When the founders of the cheder for young children in Bnei Brak were ready to open their school, they approached the Brisker Rav, zl, for his blessing. They showed the Rav their superior curriculum, indicating the amount of time that was to be devoted to each subject. The Rav listened and then replied, "If I did not know for certain that you are fine upstanding bnei Torah, I would eject you from my home. You sound like maskilim, heretics, whose only concern is mastery of the subject matter. What about inculcating our children with ahavas Torah, middos tovos, character refinement, and raising their level of yiraas Shomayim, fear of Heaven? The problem today is that children do not sense the mesikus, sweetness, of Torah." Torah must be taught and studied with joy, not as a deprivation from the "good life." Our heritage, the Torah, has been transmitted throughout the generations by individuals who have studied it in this manner, infusing themselves with its sweetness, inculcating themselves with its qualities and developing a profound appreciation of its value. I take the liberty of citing two inspirational episodes from Rabbi Yechiel Spero's, Touched by a Story; one about a Torah leader and one about a "common" Jew, that convey this appreciation of Torah.

Horav Chaim Zaitchick, zl, Novarhdoker Rosh Hayeshivah, was exiled to a Soviet labor camp in Siberia for the "grave" sin of learning and teaching Torah. We do not need a description of life in Siberia. Food was at a bare minimum, and work was back breaking and brutal. Even the water they drank was brought from a spring located three kilometers from camp. Bringing the water was a difficult and thankless job. The pails were heavy, and the road was treacherous. One day, Rav Chaim asked to be the water carrier, because he had heard that there was a village near the spring where there lived another Jew.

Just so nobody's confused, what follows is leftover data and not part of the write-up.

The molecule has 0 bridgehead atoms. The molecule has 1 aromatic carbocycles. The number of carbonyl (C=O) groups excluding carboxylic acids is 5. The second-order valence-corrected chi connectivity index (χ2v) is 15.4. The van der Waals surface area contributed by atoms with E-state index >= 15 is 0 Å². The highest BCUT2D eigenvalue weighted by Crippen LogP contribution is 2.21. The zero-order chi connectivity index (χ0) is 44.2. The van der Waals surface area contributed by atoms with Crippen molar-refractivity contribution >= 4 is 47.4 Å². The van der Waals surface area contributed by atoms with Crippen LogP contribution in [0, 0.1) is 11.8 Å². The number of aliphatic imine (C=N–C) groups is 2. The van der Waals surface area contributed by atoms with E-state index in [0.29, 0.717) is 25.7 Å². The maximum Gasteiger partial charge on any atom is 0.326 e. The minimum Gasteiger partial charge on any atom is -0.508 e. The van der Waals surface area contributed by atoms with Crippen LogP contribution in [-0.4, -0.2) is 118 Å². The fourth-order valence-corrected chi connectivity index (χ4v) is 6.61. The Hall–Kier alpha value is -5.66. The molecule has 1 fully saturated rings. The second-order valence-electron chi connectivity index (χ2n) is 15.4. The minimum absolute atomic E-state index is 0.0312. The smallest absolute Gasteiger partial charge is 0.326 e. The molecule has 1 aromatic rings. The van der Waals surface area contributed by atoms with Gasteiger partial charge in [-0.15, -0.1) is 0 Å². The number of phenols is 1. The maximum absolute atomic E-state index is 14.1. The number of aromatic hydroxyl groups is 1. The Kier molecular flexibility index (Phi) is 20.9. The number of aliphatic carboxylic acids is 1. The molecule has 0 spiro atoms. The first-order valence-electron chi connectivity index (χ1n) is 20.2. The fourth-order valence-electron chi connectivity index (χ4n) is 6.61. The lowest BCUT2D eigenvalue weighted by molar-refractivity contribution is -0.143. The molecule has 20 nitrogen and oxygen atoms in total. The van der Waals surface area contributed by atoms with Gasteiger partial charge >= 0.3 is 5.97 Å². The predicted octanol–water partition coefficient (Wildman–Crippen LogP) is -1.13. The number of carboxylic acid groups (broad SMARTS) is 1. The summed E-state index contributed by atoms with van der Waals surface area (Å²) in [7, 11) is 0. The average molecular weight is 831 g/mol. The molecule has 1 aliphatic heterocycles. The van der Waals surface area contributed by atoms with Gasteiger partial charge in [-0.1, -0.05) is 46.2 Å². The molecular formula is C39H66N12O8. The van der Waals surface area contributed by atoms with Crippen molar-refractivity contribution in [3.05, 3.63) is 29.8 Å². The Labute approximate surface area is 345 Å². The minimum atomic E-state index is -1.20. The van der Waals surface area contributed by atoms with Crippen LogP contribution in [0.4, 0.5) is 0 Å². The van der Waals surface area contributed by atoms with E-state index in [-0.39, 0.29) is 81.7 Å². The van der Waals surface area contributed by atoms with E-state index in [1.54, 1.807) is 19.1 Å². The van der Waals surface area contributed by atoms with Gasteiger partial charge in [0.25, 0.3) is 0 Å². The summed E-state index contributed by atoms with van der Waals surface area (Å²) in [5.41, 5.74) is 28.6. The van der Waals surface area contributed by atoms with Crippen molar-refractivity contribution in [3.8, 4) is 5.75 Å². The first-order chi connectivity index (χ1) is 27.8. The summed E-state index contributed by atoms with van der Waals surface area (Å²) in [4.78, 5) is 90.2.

He made his way along the difficult path, carrying the heavy pails until he came to a small ramshackle hut at the edge of the village. His heart began to pound when he saw the mezuzah on the door. He knocked softly, and a poor woman opened the door. The home was sparse and obviously poverty stricken. Yet, the woman gave Rav Chaim a small slice of bread, saying, "I am sorry, but this is all I can spare."

"I am not looking for food," replied Rav Chaim. "I am looking for a sefer, volume of Torah literature, anything - even one page, so that I can learn. I am starving for Torah - not for food."

The woman went back inside and called her husband, who responded, "I have only one sefer which I am not going to part with. I am sorry that I cannot help you."

"Please, I beg of you," Rav Chaim pleaded. "I will take anything, but I must learn." The sincerity of Rav Chaim's pleas moved the man, and he offered, "I have a volume of the Talmud of Nedarim/Nazir which I will split with you."

With tears and trembling hands, Rav Chaim tore the Talmud in half and took Meseches Nedarim for himself. He returned to his quarters, filled with joy at having obtained an entire Mesechta to quench his thirst for Torah.

The second story took place in Eretz Yisrael, shortly after the European Holocaust, as a young teenager came to the Ponovez Yeshivah in search of the Rosh Hayeshivah, Horav Yosef Kahaneman, zl, the Ponevezer Rav. When he located the Rav, the boy introduced himself as a survivor of Auschwitz, the dreaded Nazi death camp.

"Do you have any family?" the Rav asked. Silence was the answer. Obviously, this boy was left alone in the world to fend for himself and see to his future.